Dozens of Rohingya refugees land off Indonesian coast
It was the latest in a wave of arrivals, with nearly 400 members of the persecuted Muslim minority landing by boat in Indonesia last year after perilous journeys from cramped refugee camps in Bangladesh -- next to their native Myanmar.
Muhammad Ilyas, a 37-year-old refugee, said the group beached their boat on the island because it was damaged.
The group was hoping to land in neighbouring Malaysia, where more than 100,000 Rohingya live on the margins of society, registered as refugees but not allowed to work, forcing them into illegal construction and other low-paid jobs.
"It has taken four months to get here," he told AFP.
"There are 81 of us from 90 before. Nine died."
The victims perished from lack of food and water, he said, adding that the boat had earlier been picked up by Indian authorities who repaired the vessel and then sent it back to sea.
The deaths could not be independently confirmed by AFP.
But Chris Lewa from the Arakan Project, which tracks Rohingya boat sailings, said the refugees were likely from a boat that had broken down at sea in February with a similar number of passengers believed to have perished. The vessel was thought to have left from Bangladesh, she added.
"The issue now is what's going to happen today -- what is going to be done by the authorities?" Lewa said.
"Hopefully they will not be pushed back."
Indonesian authorities have yet to comment publicly, but previous migrants have been placed in makeshift refugee camps.
In September, a group of nearly 300 Rohingya arrived in northern Indonesia after what they described as months of terror on the high seas.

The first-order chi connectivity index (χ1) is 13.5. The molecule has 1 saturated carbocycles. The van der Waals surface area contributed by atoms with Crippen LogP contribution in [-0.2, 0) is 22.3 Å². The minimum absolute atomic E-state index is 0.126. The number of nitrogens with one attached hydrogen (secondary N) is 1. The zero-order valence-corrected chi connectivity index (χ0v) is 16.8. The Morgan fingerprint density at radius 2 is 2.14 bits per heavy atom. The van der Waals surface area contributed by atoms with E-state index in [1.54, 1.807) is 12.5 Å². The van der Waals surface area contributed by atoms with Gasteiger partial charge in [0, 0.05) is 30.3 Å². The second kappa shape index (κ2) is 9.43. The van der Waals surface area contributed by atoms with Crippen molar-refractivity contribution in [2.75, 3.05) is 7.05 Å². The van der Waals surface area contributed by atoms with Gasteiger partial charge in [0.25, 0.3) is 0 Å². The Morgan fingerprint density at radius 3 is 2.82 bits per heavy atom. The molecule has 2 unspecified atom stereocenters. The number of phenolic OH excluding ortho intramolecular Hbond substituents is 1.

They reported being beaten by human traffickers as they battled illness, hunger and thirst, with the corpses of those who died at sea thrown overboard.
The accounts matched previous refugee claims relayed to international organisations, including UNHCR which earlier estimated that upwards of 200 Rohingya died at sea last year.
Last June, nearly 100 Rohingya arrived in the same part of Indonesia.
Many of the Rohingya have since crossed illegally into Malaysia, authorities said earlier.
Several Southeast Asian nations, including Thailand and Malaysia, have been reluctant to take in the refugees in the midst of the pandemic.
Around one million Muslim Rohingya live in cramped camps in Bangladesh, where human traffickers run lucrative operations promising to find them sanctuary abroad.
The Rohingya fled from Buddhist-majority Myanmar to escape a military crackdown against them four years ago that UN investigators said amounted to genocide.
Relatively affluent, Muslim-majority Malaysia is a favoured destination for Rohingya trying to escape Bangladesh.
Many are believed to have enlisted traffickers to help them make the sea crossing, including women seeking to reunite with their husbands in Malaysia.